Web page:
Alcohol use among HIV-infected persons in care: results of a multi-site survey

HIV Med. 2008 Apr;9(4):196-202. doi: 10.1111/j.1468-1293.2008.00545.x.


Objective: We sought to determine the prevalence of any alcohol use and hazardous alcohol consumption among HIV-infected individuals engaged in care and to identify factors associated with hazardous alcohol use.

Methods: During 2003, 951 patients were interviewed at 14 HIV primary care sites in the USA. Hazardous drinking was defined as >14 drinks/week or >or=5 drinks/occasion for men and >7 drinks/week or >or=4 drinks/occasion for women. Moderate alcohol use was consumption at less than hazardous levels. We used logistic regression to identify factors associated with any alcohol use and hazardous alcohol use.

Results: Forty per cent of the sample reported any alcohol use in the 4 weeks prior to the interview; 11% reported hazardous use. In multivariate regression, male sex [adjusted odds ratio (AOR) 1.52 (95% confidence interval, CI, 1.07-2.16)], a college education (compared to<high school) [AOR 1.87 (1.10-3.18)] and illicit drug use [AOR 2.69 (1.82-3.95)] were associated positively with any alcohol use, while CD4 nadir >or=500 cells/microL [AOR 2.65 (1.23-5.69)] and illicit drug use [AOR 2.67 (1.48-4.82)] were associated with increased odds of hazardous alcohol use (compared to moderate and none).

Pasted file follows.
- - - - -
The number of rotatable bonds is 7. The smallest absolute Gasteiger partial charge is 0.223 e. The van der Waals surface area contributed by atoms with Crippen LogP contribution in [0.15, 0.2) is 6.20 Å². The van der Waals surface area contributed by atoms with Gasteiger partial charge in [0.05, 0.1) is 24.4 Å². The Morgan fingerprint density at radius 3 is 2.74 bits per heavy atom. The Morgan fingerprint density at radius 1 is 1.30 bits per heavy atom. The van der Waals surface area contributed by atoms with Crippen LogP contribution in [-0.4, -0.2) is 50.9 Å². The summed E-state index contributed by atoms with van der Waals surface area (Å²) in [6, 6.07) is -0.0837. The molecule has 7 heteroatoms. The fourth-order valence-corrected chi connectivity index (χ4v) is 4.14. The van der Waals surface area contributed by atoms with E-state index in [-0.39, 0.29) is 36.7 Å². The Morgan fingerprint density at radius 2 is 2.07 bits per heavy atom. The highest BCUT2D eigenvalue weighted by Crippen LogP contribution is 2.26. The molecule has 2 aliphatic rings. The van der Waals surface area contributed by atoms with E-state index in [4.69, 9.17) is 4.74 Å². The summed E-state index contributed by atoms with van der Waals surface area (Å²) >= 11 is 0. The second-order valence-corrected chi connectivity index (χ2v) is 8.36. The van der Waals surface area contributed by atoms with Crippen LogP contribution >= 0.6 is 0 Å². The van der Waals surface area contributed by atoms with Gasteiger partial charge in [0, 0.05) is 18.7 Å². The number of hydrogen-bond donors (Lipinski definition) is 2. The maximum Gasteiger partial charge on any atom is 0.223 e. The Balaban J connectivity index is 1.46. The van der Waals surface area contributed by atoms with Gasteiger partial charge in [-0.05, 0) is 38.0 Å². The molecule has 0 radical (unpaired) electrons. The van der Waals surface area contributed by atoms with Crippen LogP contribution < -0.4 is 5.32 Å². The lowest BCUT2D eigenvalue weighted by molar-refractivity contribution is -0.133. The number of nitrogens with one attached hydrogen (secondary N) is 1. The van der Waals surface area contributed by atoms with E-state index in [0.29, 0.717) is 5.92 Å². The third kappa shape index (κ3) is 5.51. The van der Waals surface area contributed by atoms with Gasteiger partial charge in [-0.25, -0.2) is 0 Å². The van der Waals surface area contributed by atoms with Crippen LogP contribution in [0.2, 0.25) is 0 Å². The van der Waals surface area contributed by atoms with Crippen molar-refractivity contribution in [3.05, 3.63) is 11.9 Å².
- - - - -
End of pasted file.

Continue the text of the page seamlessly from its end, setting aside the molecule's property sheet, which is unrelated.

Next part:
Conclusions: Alcohol use is prevalent among HIV-infected individuals and is associated with a variety of socioeconomic and demographic characteristics. Screening for alcohol use should be routine practice in HIV primary care settings.

Publication types

  • Multicenter Study
  • Research Support, N.I.H., Extramural
  • Research Support, Non-U.S. Gov't
  • Research Support, U.S. Gov't, P.H.S.

MeSH terms

  • Adolescent
  • Adult
  • Alcohol Drinking / epidemiology*
  • Female
  • HIV Infections / epidemiology*
  • Humans
  • Male
  • Middle Aged
  • Prevalence
  • Primary Health Care
  • Risk Factors
  • United States / epidemiology